‘We need food and water’: Philippine typhoon’s trail of despair extends to Malaysia

Singapore: When typhoon Rai tore through the Philippines at nearly 200 kilometres an hour late last week, Jamaica Guanzon and her young family were gripped by fear.

Now, while the fierce winds have died down, they have been left to process the devastation of the poor area of Kabankalan City where they live.

Jamaica Guanzon and her family, whose house in Kabankalan City was destroyed by typhoon Rai.

“My house is destroyed. We don’t have electricity now, we don’t have a water supply. We need food, we need water,” she told The Sydney Morning Herald and The Age on Monday.

“Right now are living in [a] small house we built [on Sunday] made of nipa and bamboo.”

The city, in Negros Occidental province in the Western Visayas region of the Philippines, is just one area flattened by the super typhoon which tore through the central and southern parts of the archipelago on Friday.

Surigao del Norte, on the north-east corner of Mindanao, has been one of the hardest hit by the typhoon.Credit:AP

More than 300,000 people were forced to flee their homes as Rai, called Odette locally, approached landfall late last week. The death toll rose to at least 208 on Monday, the national police said.

Across the Visayas island group and on Mindanao, the Philippines’ second-largest island, houses and other buildings have been levelled, the power and telephone supply cut off and residents have been trapped, with military, police and coast guard deployed in an ongoing search and rescue mission.

The destruction caused by typhoon Rai at a coast village in Surigao del Norte province, Philippines. Credit:AP

It is a cruel pre-Christmas blow in the mostly Roman Catholic country and while outgoing Philippine President Rodrigo Duterte has pledged 2 billion pesos ($56 million) to the recovery process, Guanzon barely knows where to start.

“Most of my friends here in my community, their houses are also destroyed and some of them are living in evacuation centres,” said the mother of three, whose family took shelter from the typhoon at her parents’ house.

“One of my relatives [is missing]. We don’t know whether she’s alive or not.

“We are praying and asking for help in building our houses again.”

While at least 34 people are reported to have died in Negros Occidental province, there have been another 74 fatalities in Bohol to the east, the province’s governor Arthur Yap said on his Facebook page.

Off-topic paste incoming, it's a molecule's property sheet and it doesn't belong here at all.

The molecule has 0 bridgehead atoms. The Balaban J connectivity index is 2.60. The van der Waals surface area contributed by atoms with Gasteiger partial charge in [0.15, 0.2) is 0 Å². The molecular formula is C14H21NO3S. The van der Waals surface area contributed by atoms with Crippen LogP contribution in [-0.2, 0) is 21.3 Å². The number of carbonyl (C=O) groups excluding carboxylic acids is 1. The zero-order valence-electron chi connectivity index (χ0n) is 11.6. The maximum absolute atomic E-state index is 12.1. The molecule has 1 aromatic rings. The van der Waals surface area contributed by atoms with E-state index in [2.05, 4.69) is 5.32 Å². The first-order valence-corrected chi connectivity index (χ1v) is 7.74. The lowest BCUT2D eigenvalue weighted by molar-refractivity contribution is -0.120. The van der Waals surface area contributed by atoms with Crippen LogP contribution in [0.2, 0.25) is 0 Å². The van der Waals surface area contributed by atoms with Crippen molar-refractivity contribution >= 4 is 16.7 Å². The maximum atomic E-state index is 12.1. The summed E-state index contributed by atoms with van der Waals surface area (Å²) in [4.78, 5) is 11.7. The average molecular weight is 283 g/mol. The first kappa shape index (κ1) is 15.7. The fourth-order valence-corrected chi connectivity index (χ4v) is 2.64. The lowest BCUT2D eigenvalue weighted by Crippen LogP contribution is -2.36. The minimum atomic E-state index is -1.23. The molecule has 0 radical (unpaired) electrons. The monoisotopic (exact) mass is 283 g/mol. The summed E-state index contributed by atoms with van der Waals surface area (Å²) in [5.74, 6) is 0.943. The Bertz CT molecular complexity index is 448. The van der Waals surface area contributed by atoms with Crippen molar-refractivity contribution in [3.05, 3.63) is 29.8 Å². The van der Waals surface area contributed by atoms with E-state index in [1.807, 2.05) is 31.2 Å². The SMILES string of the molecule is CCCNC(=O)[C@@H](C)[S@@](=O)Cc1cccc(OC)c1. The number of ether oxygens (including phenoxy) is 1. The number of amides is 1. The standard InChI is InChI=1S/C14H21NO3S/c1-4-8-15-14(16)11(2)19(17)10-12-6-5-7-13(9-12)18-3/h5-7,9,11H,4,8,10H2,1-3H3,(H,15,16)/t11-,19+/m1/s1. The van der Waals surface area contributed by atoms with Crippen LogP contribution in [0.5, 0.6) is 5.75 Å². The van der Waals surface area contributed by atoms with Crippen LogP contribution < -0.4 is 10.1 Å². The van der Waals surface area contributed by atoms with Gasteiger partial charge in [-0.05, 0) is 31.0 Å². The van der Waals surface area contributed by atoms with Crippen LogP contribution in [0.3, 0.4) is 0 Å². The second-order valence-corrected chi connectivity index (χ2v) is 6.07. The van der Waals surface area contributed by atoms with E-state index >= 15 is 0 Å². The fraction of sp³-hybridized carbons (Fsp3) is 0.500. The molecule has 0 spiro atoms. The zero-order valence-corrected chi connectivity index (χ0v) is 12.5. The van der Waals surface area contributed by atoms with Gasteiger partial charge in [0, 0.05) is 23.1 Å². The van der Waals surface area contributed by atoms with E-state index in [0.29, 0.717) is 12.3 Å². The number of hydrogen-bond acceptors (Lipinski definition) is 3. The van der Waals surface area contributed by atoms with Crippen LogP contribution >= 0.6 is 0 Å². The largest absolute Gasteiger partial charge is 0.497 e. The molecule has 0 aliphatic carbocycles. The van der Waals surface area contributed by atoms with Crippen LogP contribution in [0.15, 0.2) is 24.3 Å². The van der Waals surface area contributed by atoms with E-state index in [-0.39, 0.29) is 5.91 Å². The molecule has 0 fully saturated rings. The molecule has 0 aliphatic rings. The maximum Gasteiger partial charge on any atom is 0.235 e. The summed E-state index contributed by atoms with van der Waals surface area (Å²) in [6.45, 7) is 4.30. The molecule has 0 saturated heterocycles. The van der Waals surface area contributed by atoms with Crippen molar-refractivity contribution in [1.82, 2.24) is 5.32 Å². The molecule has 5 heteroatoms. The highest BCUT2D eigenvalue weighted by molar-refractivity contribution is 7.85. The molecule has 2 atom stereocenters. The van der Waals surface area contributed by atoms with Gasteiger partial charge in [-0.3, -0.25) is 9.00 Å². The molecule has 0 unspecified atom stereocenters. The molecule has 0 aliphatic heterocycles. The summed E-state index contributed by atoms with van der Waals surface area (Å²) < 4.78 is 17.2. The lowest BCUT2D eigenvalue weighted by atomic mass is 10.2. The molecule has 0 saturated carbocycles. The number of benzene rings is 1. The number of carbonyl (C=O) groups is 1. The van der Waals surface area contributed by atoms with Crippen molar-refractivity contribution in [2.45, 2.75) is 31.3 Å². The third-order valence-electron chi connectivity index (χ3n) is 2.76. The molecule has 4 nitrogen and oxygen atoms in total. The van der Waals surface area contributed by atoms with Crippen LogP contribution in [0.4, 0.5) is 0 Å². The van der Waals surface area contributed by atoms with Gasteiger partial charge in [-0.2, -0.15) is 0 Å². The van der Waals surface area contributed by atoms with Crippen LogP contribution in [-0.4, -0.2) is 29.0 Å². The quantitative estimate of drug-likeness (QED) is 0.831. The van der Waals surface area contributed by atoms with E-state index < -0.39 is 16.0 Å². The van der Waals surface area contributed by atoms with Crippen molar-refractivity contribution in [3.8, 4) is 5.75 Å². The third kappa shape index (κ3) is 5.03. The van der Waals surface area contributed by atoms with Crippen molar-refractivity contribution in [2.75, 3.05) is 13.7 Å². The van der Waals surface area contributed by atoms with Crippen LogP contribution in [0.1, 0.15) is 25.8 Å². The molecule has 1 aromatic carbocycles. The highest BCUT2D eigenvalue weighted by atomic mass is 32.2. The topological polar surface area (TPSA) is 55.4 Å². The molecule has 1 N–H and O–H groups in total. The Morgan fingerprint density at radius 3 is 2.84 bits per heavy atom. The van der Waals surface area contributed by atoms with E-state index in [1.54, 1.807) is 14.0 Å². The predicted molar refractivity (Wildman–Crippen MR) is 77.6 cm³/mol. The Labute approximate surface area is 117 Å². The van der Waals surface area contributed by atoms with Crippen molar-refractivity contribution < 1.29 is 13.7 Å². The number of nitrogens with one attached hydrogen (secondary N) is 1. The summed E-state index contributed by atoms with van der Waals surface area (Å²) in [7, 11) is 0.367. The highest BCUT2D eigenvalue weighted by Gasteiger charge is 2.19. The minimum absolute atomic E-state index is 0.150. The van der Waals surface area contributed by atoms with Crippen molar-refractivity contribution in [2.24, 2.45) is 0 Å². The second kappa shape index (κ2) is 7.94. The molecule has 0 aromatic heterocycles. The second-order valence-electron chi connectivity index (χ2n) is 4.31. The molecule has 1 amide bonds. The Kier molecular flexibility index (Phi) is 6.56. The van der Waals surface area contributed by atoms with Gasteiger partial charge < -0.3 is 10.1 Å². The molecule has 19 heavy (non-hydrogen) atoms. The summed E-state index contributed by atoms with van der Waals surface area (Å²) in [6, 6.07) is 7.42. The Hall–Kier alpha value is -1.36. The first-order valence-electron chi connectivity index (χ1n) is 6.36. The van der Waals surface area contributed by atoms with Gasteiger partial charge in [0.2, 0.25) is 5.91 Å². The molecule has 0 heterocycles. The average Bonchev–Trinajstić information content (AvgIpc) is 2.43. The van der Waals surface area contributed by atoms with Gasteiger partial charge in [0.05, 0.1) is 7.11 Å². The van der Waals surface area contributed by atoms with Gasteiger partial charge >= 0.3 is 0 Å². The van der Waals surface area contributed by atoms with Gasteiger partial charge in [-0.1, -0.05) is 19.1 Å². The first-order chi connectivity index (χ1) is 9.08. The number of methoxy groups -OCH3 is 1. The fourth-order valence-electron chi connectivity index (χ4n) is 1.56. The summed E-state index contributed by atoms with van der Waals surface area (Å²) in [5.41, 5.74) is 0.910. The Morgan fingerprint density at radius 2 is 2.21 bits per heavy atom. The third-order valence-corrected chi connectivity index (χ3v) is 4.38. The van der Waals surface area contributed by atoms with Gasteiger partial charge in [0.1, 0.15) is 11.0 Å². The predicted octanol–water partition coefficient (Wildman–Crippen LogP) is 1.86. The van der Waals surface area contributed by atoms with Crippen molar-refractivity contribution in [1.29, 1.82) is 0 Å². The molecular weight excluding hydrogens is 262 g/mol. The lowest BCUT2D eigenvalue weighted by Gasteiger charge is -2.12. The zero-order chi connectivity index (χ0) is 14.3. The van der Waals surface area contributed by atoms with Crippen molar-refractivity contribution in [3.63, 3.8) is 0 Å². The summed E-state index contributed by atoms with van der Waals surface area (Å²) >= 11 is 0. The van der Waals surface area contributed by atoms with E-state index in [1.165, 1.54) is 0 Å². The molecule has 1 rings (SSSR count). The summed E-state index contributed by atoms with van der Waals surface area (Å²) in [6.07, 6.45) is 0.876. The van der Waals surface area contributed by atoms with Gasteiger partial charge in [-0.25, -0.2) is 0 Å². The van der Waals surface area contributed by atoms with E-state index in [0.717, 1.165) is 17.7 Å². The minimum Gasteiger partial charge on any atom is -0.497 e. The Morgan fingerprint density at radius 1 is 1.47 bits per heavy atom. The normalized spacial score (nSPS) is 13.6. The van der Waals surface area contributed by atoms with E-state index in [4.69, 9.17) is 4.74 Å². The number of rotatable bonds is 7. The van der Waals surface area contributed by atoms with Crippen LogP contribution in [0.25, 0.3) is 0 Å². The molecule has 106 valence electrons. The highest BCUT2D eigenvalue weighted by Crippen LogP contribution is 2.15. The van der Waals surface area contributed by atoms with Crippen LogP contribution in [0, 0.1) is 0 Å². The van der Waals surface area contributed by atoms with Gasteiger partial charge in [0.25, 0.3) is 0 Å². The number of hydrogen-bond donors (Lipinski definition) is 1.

The natural disaster has revived memories of super typhoon Haiyan, the worst storm on record in the Philippines, which left more than 6300 people dead and displaced more than 4 million in 2013.

Malaysian MP Ong Kian Ming (with paddle) and other volunteers help with the rescue effort amid flooding in Selangor state.Credit:Facebook

“Many areas have no power, no communications, very little water,” Philippines Red Cross chairman Richard Gordon told the BBC.

“There are some areas that look like it has been bombed worse than World War Two.“

There has also been a major rescue effort taking place in Malaysia, with 21,000 evacuated over the weekend after major flooding in its central region.

Volunteers in boats and canoes have helped emergency services personnel ferry those stranded in cars, houses and hospitals to safety in Selangor, Malaysia’s most populous state.

“I was with a guy who bought six canoes from [sports store] Decathlon to help get people out,” said Farhan Iqbal, who was among the community responders shuttling people out of flooded buildings in the Selangor state capital of Shah Alam on Sunday night.

“We were clearing out hospitals in waist-deep water. There were actually mothers with their three-day-old children in canoes heading out.”

Ong Kian Ming, an MP in Selangor, said he had managed to make about 15 trips into the heavily flooded Taman Sri-Muda district in Shah Alam in his kayak, rescuing about 40 people over four hours.

“Road signs, streetlamps, fences, gates of the houses were all under water,” he said. “To make matters worse, Taman Sri Muda is a very big [township]. Slightly less than 3 kilometres from north to south and about the same distance from east to west. [There are] more than 10,000 residents and we had no idea how many of them needed rescue.”

By Monday there was one reported death from the floods, a man who drowned in Shah Alam.

The downpour across the central states of peninsular Malaysia on Saturday exceeded the average rainfall for a month, according to a government spokesman.

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